I remember my high school science teacher (who introduced us to Carl Sagan by way of showing full episodes of Cosmos and I was quite grateful that we could just show up and watch TV) telling us "NASA could launch a rocket a year for less than $0.50 from every taxpayer" and thinking - as a recent fast food employee - "well, that sounds more than worth it".

While NASA is still grossly under-funded, it's fantastic to see they're still doing the things.

That said, as someone who - as a child - still remembers Columbia, I'm always nervous about launches. I have the live feed on in the background as I fall asleep, but it sounds like all went well.
posted by revmitcz at 1:29 AM on November 16 [3 favorites]


LaVidaEsUnCarnaval: thanks for that mission profile! A flight to the moon and back is wonderful. Oddly, though, it was the grey C that made my heart jump: they're deploying cubesats around the moon!

I'm not sure why that's so exciting, other than cubesats are neat.
posted by davidwitteveen at 2:38 AM on November 16 [2 favorites]


A video about all the problems with moon dust that are having to be solved in order to make longer moon missions possible. Apparently it gets into and wrecks pretty much everything.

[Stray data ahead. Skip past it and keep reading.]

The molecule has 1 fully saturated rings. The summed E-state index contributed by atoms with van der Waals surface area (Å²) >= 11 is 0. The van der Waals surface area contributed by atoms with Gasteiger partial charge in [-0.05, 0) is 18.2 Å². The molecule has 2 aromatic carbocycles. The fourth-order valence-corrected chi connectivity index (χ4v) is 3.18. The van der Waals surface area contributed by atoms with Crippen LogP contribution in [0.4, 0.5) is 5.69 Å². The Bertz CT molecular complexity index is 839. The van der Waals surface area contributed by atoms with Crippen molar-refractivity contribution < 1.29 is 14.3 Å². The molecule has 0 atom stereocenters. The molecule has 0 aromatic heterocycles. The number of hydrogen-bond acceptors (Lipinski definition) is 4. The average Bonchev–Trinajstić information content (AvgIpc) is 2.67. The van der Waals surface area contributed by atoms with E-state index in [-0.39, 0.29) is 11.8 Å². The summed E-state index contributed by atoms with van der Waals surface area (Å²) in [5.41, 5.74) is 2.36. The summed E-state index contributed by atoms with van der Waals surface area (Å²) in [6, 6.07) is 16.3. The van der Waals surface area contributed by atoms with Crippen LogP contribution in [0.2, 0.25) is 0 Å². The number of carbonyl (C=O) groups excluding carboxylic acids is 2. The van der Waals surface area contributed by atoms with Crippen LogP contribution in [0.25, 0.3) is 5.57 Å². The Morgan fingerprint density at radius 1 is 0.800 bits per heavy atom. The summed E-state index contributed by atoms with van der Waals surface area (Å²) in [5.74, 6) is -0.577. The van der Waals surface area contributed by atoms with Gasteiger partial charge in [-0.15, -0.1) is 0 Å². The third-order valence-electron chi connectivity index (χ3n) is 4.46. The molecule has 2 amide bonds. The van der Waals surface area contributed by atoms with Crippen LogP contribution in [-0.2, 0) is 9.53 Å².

posted by clawsoon at 4:11 AM on November 16 [2 favorites]


I was able to see it up here in North Florida for about one second before it disappeared behind the clouds. But it was a glorious second!!
posted by saladin at 4:12 AM on November 16 [3 favorites]


Watching the broadcast now... last minute tightening bolts, replacing an ethernet switch... damn, those are both skills I've got! I coulda been out there!
posted by clawsoon at 4:16 AM on November 16 [8 favorites]


Was able to stay awake long enough to see the technicians walking up the stairs next to essentially a potential bomb with more energy than dropped in japan, O2 venting just needs one little spark. I hope those guys get interviewed, most incredible "just doing a job" story.